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Remembering the Docklands bomb

What are the unwritten memories of an explosion loaded with political significance?

Docklands Bomb ImageOn 9 February 1996 the IRA detonated a 3,000 pound bomb in London’s Docklands, causing £150 million worth of damage, 40 injuries and 2 fatalities. The explosion marked the end of a seventeen month ceasefire, forcing the British government to re-table talks for peace in Northern Ireland. In the mainstream media this event has been read as the IRA successfully 'bombing its way to the conference table'.

But the bomb had other, often forgotten, consequences. The explosion not only altered London’s built environment, it also transformed human relationships with the city. The bomb revealed weaknesses in the capital’s security apparatuses, prompting a renewed approach to surveillance in the city. Alongside this, London’s Irish communities were placed under the strain of suspicion against the otherwise optimistic backdrop of the peace process. Victims of the attack, meanwhile, continue to fight for compensation and recognition of the damage caused to their families and their everyday lives.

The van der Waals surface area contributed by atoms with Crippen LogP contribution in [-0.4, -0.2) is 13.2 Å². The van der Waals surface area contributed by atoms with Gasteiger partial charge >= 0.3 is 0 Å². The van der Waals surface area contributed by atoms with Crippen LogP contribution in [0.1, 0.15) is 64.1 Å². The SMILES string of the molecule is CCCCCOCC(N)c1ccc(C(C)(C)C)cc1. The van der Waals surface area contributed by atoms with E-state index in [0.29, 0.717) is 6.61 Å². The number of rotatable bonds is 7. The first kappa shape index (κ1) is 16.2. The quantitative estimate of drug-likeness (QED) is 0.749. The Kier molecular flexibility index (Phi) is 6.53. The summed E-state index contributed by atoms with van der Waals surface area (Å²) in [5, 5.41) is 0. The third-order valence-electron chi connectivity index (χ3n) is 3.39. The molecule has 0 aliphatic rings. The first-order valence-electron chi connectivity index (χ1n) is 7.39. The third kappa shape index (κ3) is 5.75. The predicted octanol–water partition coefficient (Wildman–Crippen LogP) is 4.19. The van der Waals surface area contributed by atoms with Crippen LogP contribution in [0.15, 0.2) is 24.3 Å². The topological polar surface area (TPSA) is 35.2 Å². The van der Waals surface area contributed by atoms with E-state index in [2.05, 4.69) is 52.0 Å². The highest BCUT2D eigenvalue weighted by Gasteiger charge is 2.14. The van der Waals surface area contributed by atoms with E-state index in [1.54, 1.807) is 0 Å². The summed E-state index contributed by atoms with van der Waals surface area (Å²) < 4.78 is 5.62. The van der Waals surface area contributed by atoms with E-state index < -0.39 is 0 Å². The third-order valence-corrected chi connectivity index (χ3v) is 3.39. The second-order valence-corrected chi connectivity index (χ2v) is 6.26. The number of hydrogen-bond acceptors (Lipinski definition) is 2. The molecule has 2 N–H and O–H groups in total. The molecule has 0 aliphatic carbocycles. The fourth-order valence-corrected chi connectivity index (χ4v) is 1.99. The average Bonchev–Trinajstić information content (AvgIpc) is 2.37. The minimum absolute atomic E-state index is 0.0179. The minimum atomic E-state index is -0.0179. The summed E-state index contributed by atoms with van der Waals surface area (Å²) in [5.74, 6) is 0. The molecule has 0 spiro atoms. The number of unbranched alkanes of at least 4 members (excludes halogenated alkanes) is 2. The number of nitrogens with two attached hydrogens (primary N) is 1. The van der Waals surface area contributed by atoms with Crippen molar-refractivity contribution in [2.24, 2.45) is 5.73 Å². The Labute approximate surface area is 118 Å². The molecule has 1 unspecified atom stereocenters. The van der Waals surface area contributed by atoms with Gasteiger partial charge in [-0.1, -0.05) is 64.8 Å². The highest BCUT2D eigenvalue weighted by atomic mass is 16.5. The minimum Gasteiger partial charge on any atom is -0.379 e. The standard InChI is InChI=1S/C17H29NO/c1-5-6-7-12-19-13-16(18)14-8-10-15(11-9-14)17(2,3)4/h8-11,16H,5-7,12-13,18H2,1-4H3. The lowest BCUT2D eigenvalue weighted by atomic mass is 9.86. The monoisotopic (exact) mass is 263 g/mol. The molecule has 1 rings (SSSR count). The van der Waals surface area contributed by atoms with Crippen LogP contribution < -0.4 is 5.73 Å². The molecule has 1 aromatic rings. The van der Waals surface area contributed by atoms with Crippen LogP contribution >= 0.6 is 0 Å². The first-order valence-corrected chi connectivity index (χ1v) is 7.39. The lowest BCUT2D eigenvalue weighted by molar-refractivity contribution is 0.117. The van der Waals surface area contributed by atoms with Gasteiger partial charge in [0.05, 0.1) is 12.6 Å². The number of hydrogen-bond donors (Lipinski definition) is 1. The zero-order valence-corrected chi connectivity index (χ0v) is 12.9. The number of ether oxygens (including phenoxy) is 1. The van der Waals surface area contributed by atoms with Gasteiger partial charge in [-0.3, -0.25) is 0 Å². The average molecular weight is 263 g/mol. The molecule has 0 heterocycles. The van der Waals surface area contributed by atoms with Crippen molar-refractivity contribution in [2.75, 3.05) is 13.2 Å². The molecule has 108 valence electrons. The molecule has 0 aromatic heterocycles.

This project is a collaboration between teaching fellow in Liberal Arts and London,  Dr. George Legg, and Lucy Harrison, an artist based in London whose work looks at sites and communities in the midst of change. Lucy’s current projects include Social Cement at Tate Modern’s Switch House and WE: the ex-Warner Estate in Waltham Forest at Vestry House Museum.

Together George and Lucy are interviewing local residents, members of the Docklands Victims Association and London’s Irish diaspora about the bombing and its unfolding legacy. Their approach is to experiment in bringing together academic and artistic research methods in response to the unwritten memories and official narratives of this explosion.

Where George’s work tends to be archival and text based, Lucy often operates through video, photography and collaborative exchanges with the public. By combining these approaches Lucy and George hope to produce an audio visual-piece, exhibition or display that looks beyond the bomb’s abstract role in peace negotiations.

This project is a collaboration between KIng's College London's Department of Liberal Arts and Lucy Harrison. It was supported by the university's Culture team as part of the Early Career Researchers scheme.

Image © London Remembers



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